Unfortunately, hearing loss is not always taken seriously — even by the medical community. How many times has your primary care doctor asked you about your hearing loss or screened your family and friends for hearing loss? The answer for me is zero. This should not be the case. In my recent article for Hearing Tracker, I ask, “Why don’t doctors regularly screen their patients for hearing loss?” The answer might surprise you.
An excerpt from the article is below. To read the full post click here.
Why Screening for Hearing Loss Is Important
While sometimes dismissed as a regular part of aging, hearing loss can have significant implications for a person’s general health. Not only is hearing loss associated with a higher incidence of diabetes and cardiovascular disease, but it is one of the largest modifiable risk factors for dementia. Hearing loss also usually comes with greater social isolation, a higher incidence of falls and higher hospital re-admission rates. It is not something to be overlooked.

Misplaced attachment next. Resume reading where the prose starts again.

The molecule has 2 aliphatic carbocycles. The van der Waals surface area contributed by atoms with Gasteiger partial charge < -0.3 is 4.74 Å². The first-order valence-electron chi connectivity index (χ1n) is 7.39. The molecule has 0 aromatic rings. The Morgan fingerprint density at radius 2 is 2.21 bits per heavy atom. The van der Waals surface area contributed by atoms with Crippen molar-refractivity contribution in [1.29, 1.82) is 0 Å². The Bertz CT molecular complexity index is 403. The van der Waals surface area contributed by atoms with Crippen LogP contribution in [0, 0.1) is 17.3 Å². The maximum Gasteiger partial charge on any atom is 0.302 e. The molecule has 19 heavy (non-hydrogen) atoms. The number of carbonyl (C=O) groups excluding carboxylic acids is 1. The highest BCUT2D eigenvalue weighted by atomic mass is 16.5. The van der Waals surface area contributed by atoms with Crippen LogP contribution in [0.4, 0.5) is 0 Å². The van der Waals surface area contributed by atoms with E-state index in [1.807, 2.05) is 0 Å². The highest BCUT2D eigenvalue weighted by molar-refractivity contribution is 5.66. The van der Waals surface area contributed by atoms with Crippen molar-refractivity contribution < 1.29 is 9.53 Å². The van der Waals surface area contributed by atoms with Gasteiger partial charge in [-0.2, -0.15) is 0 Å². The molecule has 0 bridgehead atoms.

Yet many physicians ignore it.
My doctors have never asked me about my hearing, even after I began wearing hearing aids. According to a June 2020 National Poll on Healthy Aging, this is the norm. In the poll, only 20% of adults 50-80 reported that their primary care physician asked them about their hearing in the past two years. For older adults who rated their hearing as fair or poor, the statistic ticked up to 26%. Men were more likely to have been asked about their hearing than women (24% vs 17%), as were those 65-80 years of age versus those aged 50-64 (25% vs 16%).
One Question Is All it Takes
This is a disappointing showing, especially since a preliminary hearing screening is fast and easy to do. According to the researchers at University of Michigan who oversaw the poll, “One efficient way to increase hearing evaluations among older adults in primary care is to use a single-question screener. The response to the question “Do you think you have hearing loss?” has been shown to be highly predictive of true hearing loss.
Read the full article on Hearing Tracker.